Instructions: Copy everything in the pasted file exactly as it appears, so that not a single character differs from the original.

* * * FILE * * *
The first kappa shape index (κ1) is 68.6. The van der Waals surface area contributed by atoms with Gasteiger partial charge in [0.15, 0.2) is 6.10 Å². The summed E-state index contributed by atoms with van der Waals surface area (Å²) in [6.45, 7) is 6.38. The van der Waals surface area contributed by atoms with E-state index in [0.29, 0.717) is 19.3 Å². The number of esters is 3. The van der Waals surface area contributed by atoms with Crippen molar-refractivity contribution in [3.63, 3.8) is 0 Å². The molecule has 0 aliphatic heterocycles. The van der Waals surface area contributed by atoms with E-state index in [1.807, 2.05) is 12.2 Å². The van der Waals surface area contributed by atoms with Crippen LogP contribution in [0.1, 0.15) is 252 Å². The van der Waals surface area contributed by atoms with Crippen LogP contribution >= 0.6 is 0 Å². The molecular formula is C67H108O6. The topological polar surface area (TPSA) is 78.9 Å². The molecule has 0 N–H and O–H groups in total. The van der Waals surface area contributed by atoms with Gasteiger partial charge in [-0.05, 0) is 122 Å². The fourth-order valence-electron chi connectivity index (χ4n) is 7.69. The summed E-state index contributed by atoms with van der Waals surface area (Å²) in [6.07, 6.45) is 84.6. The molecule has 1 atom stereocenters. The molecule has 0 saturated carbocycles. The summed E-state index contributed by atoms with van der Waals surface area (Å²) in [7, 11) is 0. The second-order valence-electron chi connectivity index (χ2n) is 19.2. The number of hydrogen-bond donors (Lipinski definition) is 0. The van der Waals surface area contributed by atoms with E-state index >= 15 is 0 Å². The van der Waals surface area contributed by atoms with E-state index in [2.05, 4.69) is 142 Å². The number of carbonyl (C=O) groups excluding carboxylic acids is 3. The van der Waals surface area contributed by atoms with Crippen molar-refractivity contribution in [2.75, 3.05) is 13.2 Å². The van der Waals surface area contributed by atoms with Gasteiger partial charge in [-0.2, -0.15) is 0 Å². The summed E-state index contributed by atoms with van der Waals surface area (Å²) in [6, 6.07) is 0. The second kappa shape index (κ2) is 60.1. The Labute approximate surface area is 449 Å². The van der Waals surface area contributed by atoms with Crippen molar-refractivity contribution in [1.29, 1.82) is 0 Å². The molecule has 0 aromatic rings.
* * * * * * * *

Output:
The first kappa shape index (κ1) is 68.6. The van der Waals surface area contributed by atoms with Gasteiger partial charge in [0.15, 0.2) is 6.10 Å². The summed E-state index contributed by atoms with van der Waals surface area (Å²) in [6.45, 7) is 6.38. The van der Waals surface area contributed by atoms with E-state index in [0.29, 0.717) is 19.3 Å². The number of esters is 3. The van der Waals surface area contributed by atoms with Crippen molar-refractivity contribution in [3.63, 3.8) is 0 Å². The molecule has 0 aliphatic heterocycles. The van der Waals surface area contributed by atoms with E-state index in [1.807, 2.05) is 12.2 Å². The van der Waals surface area contributed by atoms with Crippen LogP contribution in [0.1, 0.15) is 252 Å². The van der Waals surface area contributed by atoms with Crippen LogP contribution >= 0.6 is 0 Å². The molecular formula is C67H108O6. The topological polar surface area (TPSA) is 78.9 Å². The molecule has 0 N–H and O–H groups in total. The van der Waals surface area contributed by atoms with Gasteiger partial charge in [-0.05, 0) is 122 Å². The fourth-order valence-electron chi connectivity index (χ4n) is 7.69. The summed E-state index contributed by atoms with van der Waals surface area (Å²) in [6.07, 6.45) is 84.6. The molecule has 1 atom stereocenters. The molecule has 0 saturated carbocycles. The summed E-state index contributed by atoms with van der Waals surface area (Å²) in [7, 11) is 0. The second-order valence-electron chi connectivity index (χ2n) is 19.2. The number of hydrogen-bond donors (Lipinski definition) is 0. The van der Waals surface area contributed by atoms with E-state index >= 15 is 0 Å². The van der Waals surface area contributed by atoms with E-state index in [2.05, 4.69) is 142 Å². The number of carbonyl (C=O) groups excluding carboxylic acids is 3. The van der Waals surface area contributed by atoms with Crippen molar-refractivity contribution in [2.75, 3.05) is 13.2 Å². The van der Waals surface area contributed by atoms with Gasteiger partial charge in [-0.2, -0.15) is 0 Å². The summed E-state index contributed by atoms with van der Waals surface area (Å²) in [6, 6.07) is 0. The second kappa shape index (κ2) is 60.1. The Labute approximate surface area is 449 Å². The van der Waals surface area contributed by atoms with Crippen molar-refractivity contribution in [1.29, 1.82) is 0 Å². The molecule has 0 aromatic rings.